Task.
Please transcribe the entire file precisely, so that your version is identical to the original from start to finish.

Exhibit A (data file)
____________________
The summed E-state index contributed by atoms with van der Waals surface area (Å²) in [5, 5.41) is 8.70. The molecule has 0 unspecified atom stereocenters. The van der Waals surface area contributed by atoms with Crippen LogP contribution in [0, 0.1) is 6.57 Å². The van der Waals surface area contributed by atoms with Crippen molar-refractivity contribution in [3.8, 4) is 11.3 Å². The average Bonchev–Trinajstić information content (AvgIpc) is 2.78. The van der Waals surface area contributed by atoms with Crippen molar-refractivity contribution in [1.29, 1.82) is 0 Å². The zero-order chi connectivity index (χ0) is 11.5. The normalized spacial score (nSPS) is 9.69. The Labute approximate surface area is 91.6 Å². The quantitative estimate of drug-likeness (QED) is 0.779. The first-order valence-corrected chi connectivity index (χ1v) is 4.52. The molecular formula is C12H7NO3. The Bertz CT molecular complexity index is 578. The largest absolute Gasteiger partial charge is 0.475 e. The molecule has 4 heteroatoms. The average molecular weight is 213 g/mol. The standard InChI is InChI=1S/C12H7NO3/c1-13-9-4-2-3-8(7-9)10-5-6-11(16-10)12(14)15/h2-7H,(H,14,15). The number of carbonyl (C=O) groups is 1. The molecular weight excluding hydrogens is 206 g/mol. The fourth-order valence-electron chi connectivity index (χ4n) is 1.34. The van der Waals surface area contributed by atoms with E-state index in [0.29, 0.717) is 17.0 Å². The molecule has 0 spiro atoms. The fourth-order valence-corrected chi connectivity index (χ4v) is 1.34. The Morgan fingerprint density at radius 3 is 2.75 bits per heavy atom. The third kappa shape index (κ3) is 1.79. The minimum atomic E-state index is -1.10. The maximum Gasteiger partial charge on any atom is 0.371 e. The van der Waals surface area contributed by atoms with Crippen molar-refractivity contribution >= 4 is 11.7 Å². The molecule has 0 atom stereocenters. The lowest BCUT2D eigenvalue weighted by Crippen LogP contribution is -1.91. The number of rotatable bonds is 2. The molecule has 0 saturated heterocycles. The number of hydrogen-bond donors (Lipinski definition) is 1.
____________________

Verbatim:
The summed E-state index contributed by atoms with van der Waals surface area (Å²) in [5, 5.41) is 8.70. The molecule has 0 unspecified atom stereocenters. The van der Waals surface area contributed by atoms with Crippen LogP contribution in [0, 0.1) is 6.57 Å². The van der Waals surface area contributed by atoms with Crippen molar-refractivity contribution in [3.8, 4) is 11.3 Å². The average Bonchev–Trinajstić information content (AvgIpc) is 2.78. The van der Waals surface area contributed by atoms with Crippen molar-refractivity contribution in [1.29, 1.82) is 0 Å². The zero-order chi connectivity index (χ0) is 11.5. The normalized spacial score (nSPS) is 9.69. The Labute approximate surface area is 91.6 Å². The quantitative estimate of drug-likeness (QED) is 0.779. The first-order valence-corrected chi connectivity index (χ1v) is 4.52. The molecular formula is C12H7NO3. The Bertz CT molecular complexity index is 578. The largest absolute Gasteiger partial charge is 0.475 e. The molecule has 4 heteroatoms. The average molecular weight is 213 g/mol. The standard InChI is InChI=1S/C12H7NO3/c1-13-9-4-2-3-8(7-9)10-5-6-11(16-10)12(14)15/h2-7H,(H,14,15). The number of carbonyl (C=O) groups is 1. The molecular weight excluding hydrogens is 206 g/mol. The fourth-order valence-electron chi connectivity index (χ4n) is 1.34. The van der Waals surface area contributed by atoms with E-state index in [0.29, 0.717) is 17.0 Å². The molecule has 0 spiro atoms. The fourth-order valence-corrected chi connectivity index (χ4v) is 1.34. The Morgan fingerprint density at radius 3 is 2.75 bits per heavy atom. The third kappa shape index (κ3) is 1.79. The minimum atomic E-state index is -1.10. The maximum Gasteiger partial charge on any atom is 0.371 e. The van der Waals surface area contributed by atoms with Crippen molar-refractivity contribution >= 4 is 11.7 Å². The molecule has 0 atom stereocenters. The lowest BCUT2D eigenvalue weighted by Crippen LogP contribution is -1.91. The number of rotatable bonds is 2. The molecule has 0 saturated heterocycles. The number of hydrogen-bond donors (Lipinski definition) is 1.